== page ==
The panel is taking its cue from the Bush administration, which has made it clear since the disaster struck that the process of hurricane recovery is to be managed not through government aid dollars and assistance, but through the mechanism of the free market. Millions of dollars have already been doled out to private corporations—in many cases via no-bid contracts—that are reaping profits off the suffering of the hundreds of thousands of Katrina’s victims.
In his press conference on Tuesday, President Bush reiterated that the federal government’s policy in the disaster-struck region is to be guided by the blind workings of the capitalist market. “The engine that drives growth and job creation in America,” Bush said, “is the private sector and the private sector will be the engine that drives the recovery of the Gulf Coast. So I’ve outlined a set of policies to attract private investment to the affected areas, to encourage small-business development and to help workers in need get back on their feet.”
Contradicting this rosy scenario of recovery, New Orleans City Council President Oliver M. Jackson Jr. described the situation confronting the city: “We’ve had Hurricane Katrina, Hurricane Rita and now Hurricane Layoffs. When will some relief come for the people of this region? We’re dying down here.”
While many New Orleans city workers who lost their homes evacuated, others remained behind. Some were housed in cruise ships along the New Orleans Riverwalk and continued working—if in a limited capacity—at their jobs. For these workers, Tuesday’s layoff announcement was devastating.
One of these workers, Abraham Jackson, a security guard in the city’s parks, told the New York Times, “We do not know if we will be employed today, tomorrow or the next day.” Jackson has been spending his time assisting in the cleanup effort, but said he did not expect to return to his job.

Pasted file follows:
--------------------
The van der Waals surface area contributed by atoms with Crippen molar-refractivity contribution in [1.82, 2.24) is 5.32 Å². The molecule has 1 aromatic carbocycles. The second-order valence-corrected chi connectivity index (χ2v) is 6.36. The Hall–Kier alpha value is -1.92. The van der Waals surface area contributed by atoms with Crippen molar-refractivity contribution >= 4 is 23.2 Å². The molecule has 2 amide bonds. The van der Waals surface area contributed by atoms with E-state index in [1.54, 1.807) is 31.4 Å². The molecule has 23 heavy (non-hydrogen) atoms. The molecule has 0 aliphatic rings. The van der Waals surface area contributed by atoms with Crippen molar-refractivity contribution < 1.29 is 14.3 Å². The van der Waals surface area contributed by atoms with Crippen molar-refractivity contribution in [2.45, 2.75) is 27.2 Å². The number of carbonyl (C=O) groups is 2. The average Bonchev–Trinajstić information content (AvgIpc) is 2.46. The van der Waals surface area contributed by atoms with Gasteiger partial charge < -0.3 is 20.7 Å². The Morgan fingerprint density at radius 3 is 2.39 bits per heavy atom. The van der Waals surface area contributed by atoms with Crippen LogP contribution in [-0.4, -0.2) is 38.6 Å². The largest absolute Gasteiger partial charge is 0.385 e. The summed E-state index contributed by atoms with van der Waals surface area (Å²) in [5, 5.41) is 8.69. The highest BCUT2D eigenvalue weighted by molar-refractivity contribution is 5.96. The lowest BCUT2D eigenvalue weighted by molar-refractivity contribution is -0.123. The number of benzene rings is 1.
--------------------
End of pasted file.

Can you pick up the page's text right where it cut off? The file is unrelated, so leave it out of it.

In neighboring St. Bernard Parish, another of the hardest hit areas, Parish President Henry “Junior” Rodriguez commented on a radio program, “I haven’t heard anything from the federal government about any aid whatsoever.” He said that without aid, “we’ll have to shut this parish down.... At this point we should be hiring people—not firing people,” adding, “our tax base has been annihilated.”
Rodriguez said the parish could afford to pay its workers for another month before its funds run out, “and then we’ll have to let our people go.” St. Bernard is still operating without electricity a month after the storm, most of the homes are not salvageable and no stores are open. “We’re asking for some help to survive,” he said.
Communities across south Louisiana, facing similar dire circumstances in the wake of the two major hurricanes, have simply been left by the federal government to fend for themselves as the market works its supposed magic. David Riggins, mayor of Vinton, a southwest Louisiana town of 3,400 devastated by Rita, commented, “My whole commerce area was devastated and I have no tax base.”
At a Monday briefing, Louisiana Governor Kathleen Blanco was surrounded by parish and city workers from at least 15 parishes stricken by Katrina and Rita. She said she has asked Congress and the White House to waive restrictions on the federal Stafford Act, to allow the Federal Emergency Management Agency to pay the regular salaries of public employees. Blanco said President Bush’s chief of staff has told her the White House is looking into it, but has made no promises.